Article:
When Blake Page announced this week that he was quitting West Point a few months before graduation, citing the overt religiosity on campus, he raised recurring questions about the pervasiveness and impact of evangelical Christianity within the ranks of the US military.
“I do not wish to be in any way associated with an institution which willfully disregards the Constitution of the United States of America by enforcing policies which run counter to the same,” Mr. Page wrote in his letter of resignation to the US Military Academy at West Point, in New York.
He cites, among other things, routine prayers at mandatory events for cadets and the practice of awarding off-campus passes and credit to students who take part in religious retreats and chapel choirs. These activities, in turn, foster “open disrespect of non-religious new cadets,” Page argued, adding that he had been told at West Point that it was not possible for people to have morals without believing in God.
This is not the first time such charges have been leveled within a military training academy. The US Air Force Academy came under similar criticism in 2005 for conferring preferential treatment on cadets who were evangelical Christians and promoting proselytizing in the ranks.
Of course this story fits right in with the one I posted on Friday concerning the chaplains, and soldiers, who identified themselves as "Government paid missionaries." And is also reminiscent of the one which I think really brought this issue to the public's attention, the Bible verses on gun sights story of 2010.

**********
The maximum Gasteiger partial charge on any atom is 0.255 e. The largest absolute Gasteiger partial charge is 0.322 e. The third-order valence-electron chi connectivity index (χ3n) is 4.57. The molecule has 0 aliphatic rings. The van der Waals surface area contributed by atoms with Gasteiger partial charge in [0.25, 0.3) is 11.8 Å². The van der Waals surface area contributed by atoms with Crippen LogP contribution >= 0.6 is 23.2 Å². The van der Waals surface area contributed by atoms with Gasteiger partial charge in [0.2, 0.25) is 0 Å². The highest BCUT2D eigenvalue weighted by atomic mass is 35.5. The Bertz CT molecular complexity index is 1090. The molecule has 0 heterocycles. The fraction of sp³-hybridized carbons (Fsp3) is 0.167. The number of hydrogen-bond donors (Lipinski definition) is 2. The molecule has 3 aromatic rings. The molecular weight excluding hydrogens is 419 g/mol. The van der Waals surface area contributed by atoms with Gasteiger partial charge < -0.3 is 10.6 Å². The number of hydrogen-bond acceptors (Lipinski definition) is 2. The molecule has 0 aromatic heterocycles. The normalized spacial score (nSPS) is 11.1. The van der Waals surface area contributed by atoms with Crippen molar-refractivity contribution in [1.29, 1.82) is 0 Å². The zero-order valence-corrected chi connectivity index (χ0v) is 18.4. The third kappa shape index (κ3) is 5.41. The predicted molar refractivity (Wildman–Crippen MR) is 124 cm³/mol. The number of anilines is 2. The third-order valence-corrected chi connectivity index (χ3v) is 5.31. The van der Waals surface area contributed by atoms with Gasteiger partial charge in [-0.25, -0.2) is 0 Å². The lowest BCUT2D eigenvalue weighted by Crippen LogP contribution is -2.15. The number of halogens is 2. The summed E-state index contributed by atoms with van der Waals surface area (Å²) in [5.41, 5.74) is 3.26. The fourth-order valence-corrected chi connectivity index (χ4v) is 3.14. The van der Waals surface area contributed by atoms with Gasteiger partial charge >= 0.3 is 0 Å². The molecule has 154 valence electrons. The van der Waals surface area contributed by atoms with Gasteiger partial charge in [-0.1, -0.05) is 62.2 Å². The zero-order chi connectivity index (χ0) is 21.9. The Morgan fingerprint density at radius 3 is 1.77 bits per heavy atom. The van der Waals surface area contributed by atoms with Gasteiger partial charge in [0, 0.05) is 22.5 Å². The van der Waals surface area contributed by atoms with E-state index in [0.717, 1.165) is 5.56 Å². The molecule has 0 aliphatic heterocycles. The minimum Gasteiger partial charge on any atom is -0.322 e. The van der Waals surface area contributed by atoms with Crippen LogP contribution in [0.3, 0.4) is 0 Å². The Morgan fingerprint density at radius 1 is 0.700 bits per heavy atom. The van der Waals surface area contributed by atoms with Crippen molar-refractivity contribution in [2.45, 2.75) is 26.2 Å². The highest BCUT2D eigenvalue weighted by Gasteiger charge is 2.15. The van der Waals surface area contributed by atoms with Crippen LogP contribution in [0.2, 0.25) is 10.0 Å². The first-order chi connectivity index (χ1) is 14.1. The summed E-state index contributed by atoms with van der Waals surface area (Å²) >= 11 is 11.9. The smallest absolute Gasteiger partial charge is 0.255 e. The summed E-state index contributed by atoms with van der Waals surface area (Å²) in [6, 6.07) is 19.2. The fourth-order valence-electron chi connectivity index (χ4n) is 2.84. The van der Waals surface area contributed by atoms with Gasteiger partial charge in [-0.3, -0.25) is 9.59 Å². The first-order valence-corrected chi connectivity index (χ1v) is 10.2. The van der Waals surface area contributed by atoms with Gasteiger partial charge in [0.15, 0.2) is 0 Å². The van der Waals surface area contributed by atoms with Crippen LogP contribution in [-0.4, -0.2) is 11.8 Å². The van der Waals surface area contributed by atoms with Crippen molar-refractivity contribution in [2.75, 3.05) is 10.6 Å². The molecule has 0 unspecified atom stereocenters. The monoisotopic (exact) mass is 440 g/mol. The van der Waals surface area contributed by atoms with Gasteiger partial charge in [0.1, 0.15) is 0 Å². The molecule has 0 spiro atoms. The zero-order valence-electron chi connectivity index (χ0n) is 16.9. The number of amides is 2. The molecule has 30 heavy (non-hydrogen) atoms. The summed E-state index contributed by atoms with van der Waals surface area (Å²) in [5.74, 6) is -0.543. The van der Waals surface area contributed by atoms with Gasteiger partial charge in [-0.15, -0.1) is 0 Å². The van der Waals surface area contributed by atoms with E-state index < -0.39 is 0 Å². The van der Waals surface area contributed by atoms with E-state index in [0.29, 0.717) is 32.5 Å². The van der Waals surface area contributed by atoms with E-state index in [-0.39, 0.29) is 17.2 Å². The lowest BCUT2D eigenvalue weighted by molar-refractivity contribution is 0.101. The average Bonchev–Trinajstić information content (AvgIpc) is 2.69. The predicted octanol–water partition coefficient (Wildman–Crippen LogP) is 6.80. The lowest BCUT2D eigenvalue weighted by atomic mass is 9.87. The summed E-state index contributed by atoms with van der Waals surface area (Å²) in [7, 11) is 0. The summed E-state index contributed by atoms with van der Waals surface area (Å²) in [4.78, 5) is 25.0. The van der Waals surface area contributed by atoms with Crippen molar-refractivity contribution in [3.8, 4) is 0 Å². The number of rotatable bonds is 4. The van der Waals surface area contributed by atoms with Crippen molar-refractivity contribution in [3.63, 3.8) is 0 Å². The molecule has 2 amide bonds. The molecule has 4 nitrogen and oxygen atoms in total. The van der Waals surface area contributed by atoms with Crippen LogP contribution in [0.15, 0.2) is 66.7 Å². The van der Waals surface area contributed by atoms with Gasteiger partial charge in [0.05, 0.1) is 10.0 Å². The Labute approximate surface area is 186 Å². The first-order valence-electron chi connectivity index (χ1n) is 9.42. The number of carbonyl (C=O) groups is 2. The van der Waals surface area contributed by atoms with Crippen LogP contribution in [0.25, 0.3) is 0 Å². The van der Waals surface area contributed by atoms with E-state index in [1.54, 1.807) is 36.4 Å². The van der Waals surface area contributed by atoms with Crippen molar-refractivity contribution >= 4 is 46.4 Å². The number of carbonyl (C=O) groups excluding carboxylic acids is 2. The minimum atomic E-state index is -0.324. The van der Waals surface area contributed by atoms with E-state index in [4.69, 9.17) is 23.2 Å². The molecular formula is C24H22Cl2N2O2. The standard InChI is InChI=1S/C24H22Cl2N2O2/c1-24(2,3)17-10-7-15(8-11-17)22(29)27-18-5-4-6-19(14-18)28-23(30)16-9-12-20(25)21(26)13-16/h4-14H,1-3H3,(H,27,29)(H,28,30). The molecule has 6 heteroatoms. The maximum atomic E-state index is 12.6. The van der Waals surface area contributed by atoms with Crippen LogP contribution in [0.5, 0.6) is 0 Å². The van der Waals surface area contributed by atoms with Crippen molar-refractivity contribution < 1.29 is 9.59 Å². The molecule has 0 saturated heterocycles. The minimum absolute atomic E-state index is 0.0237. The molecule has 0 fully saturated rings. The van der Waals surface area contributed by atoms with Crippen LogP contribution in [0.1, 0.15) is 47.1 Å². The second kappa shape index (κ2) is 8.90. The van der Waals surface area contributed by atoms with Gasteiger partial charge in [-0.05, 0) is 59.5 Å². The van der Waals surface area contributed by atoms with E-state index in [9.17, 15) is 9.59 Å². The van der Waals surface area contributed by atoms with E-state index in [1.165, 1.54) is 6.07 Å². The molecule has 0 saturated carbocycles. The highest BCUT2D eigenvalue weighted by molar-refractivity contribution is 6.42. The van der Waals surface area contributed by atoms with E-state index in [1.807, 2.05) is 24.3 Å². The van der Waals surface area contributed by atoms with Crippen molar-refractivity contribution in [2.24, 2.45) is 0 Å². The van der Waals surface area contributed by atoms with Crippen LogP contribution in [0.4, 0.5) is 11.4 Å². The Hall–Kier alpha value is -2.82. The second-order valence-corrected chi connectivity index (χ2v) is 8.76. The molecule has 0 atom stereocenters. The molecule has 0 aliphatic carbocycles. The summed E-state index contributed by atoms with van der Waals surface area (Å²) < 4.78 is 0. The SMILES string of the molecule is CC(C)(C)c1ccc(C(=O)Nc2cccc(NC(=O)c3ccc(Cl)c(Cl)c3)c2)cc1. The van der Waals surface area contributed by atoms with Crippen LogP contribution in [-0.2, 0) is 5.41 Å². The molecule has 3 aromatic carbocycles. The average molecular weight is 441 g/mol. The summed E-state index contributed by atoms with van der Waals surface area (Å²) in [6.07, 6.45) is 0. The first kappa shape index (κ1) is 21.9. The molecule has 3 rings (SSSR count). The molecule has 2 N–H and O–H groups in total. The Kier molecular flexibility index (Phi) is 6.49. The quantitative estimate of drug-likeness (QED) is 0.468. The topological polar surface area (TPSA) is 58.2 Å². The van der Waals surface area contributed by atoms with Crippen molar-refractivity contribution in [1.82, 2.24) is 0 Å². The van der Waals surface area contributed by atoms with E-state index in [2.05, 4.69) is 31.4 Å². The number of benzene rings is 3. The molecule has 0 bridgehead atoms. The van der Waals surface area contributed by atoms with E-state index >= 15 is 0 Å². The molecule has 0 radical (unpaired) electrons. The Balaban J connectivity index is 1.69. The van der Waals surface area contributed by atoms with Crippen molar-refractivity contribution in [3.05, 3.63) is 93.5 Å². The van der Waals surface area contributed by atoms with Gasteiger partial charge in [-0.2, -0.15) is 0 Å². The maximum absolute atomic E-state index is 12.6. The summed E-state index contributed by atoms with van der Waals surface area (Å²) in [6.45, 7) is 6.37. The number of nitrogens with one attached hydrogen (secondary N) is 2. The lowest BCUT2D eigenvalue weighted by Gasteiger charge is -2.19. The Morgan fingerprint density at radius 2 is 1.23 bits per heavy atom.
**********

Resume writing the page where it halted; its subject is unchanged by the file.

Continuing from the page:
You know what I think is new is NOT the pervasiveness of an evangelical presence in the military (Though I am convinced it increased rather dramatically during the Bush years), but rather a lack of tolerance for that presence among the youth of this country who are now confronting it for the first time.
Personally I think that we will see evangelicals lose their access to these young men and women as they are confronted with more and more cadets and recruits who are better educated about the variety of religions in the world, more aware of the issue concerning the separation of church and state, and less tolerant of proselytizing.
And, as Martha Stewart might say, that's a good thing.